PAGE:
According to a recent article in The Guardian, latest figures from the Finance and Leasing Association show that in-store credit agreements rose by 25% in the second quarter of 2012 compared to the same period last year.
In-store credit does exactly what it says on the tin – it’s a means to buy an item on credit and pay for it over a certain period of time. It’s called ‘in store’ because it can only be used in a particular store or group of stores. It’s credit because you take the item home on the understanding that you will pay on time until the agreement comes to an end.
For many people, using in-store credit can satisfy that ‘must have it now’ urge that we encounter daily. At some point we’ve all wanted a certain item and lamented the lack of pennies in our pockets to buy it. This feeling can grow every time we watch an advert break or flick through a magazine.
We’re bombarded with smiley, happy people, surrounded by stuff that apparently makes them smiley and happy. It can seem like everyone has what they want or need in life, except us.
Sound familiar? Then we may need to talk.
In-store credit can appear to be a viable option for people wanting to buy high end goods without having to save up. They may have too low an income to pay for something big in one go, such as a car or kitchen appliance. There’s often an interest-free period to start with as well.
Payments spread over a long period of time…doesn’t get easier than that, right? Think again.
Buy now, struggle to pay later…
Next time you’re browsing through a catalogue, take a close look at the interest you would have to pay if you signed up for ‘Buy Now – Pay Later’ on something like a fridge or couch. Compare it to what you would have to pay overall if you saved up and bought the item outright. Those blissful couple of months of interest-free credit might not seem like such a great deal anymore.
The store has to make a profit somehow, and if you can’t hand over all the cash in one go they’ll do it by compiling interest over the months it takes for you to pay. A bed that retails at £400 on a credit agreement with 29% interest will cost you an extra £115. Think of what you could do with that cash…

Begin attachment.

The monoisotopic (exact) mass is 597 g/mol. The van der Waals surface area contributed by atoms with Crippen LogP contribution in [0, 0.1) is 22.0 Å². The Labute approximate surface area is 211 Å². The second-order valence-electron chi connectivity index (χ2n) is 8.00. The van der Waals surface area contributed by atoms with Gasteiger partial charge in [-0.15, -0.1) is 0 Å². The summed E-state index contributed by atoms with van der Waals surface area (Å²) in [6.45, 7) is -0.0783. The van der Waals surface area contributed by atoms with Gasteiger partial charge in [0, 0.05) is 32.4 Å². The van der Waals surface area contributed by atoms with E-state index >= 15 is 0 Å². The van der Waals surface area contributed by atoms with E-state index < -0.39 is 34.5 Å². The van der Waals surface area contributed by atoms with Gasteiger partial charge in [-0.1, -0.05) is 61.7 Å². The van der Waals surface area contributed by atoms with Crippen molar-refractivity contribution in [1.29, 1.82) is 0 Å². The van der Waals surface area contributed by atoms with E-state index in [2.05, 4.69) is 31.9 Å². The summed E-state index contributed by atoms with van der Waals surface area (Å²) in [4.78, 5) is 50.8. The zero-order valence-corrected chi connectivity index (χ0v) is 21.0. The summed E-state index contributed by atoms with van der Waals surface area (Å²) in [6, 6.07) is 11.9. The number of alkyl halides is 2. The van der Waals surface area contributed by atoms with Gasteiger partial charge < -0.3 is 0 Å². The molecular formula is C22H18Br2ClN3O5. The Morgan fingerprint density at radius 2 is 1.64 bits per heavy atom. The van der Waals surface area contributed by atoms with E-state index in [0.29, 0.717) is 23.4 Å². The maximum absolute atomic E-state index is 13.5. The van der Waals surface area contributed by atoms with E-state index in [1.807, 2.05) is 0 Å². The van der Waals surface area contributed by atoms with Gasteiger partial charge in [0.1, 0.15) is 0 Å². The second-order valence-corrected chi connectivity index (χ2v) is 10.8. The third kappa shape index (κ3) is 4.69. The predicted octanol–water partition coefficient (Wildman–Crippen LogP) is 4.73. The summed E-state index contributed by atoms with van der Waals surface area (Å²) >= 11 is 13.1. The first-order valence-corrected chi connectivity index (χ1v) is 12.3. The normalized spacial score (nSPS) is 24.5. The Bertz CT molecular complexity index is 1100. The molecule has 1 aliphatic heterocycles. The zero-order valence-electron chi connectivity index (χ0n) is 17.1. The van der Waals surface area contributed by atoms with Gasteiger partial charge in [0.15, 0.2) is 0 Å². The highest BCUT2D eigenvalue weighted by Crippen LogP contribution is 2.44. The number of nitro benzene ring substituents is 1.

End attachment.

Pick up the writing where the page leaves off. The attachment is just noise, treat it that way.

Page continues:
What about store cards?
How many times have you been asked by the cheery clothes shop cashier if you’d like to put it all on a store card and worry about it later? A first glance it might seem like a good idea, until you take a closer look at the interest.
Like in-store credit, the store card can boast a stomach-turning 20-30% interest rate. Failing to pay the balance in full every month will also earn you charges, turning that quick spree amongst the clothes racks into a real dressing down of your purse.
If you have one of these types of agreements and you’re struggling to make the payments, then please get in touch. It could be that you need to take a fresh look at your budget.
Now we’ve got the doom and gloom out of the way, here are some suggestions for alternative ways to get the things you need. With a little creativity and a pinch of effort, you’d be surprised what you can do without having to rely on in-store credit.
1. Cold hard cash
Let’s face it; shops would prefer your freshly-printed pound notes over monthly drips and drabs from a credit agreement.
If you’re feeling confident, have a chat with a sales assistant and see if they’ll cut you a deal if you bought the item you want with cash. At the end of the day, they want rid of the item as much as you want to buy it, if not more. Don’t be shy! At worst they’ll say no. At best, you can take your prize home and feel proud of your newfound haggling skills.
2. Old to them is new to you
Some might shirk at the idea of second-hand furniture, but with online communities such as eBay, Gumtree and Freecycle, there’s a wealth of barely-used bargains to be had. Quite often you’ll find items that are brand new but part of a discontinued range taking up room in a warehouse. Once again, don’t be afraid to haggle- most sellers expect a bit of bartering and will often drop the price to sell the item quickly!
Always check out local notice boards too – someone in your neighbourhood might have just what you need.
3. Going once, going twice…
Check your local paper for any furniture auctions in your area. Many towns have at least one each month, and you can kit an entire room on the cheap. Take a friend and rent a van so you can drive your bargains home yourself (many auctions also offer a drop-off service).
Decide a limit on how much you spend and what you want specifically before you go. Police auctions have some fantastic things up for grabs, saving you as much as 90% off the regular retail price as ‘evidenced’ (pardon the pun) on the website we’ve linked to – don’t worry, everything they sell is completely legal.
Get in touch
You may have the means already to buy an essential household item – all that’s needed is a helping hand in your budget. We can help you understand where your money is going each month. With a bit of careful planning, that new washing machine could be yours – with no catches.
What are your thoughts on in-store credit? Tweet us at MoneyAware.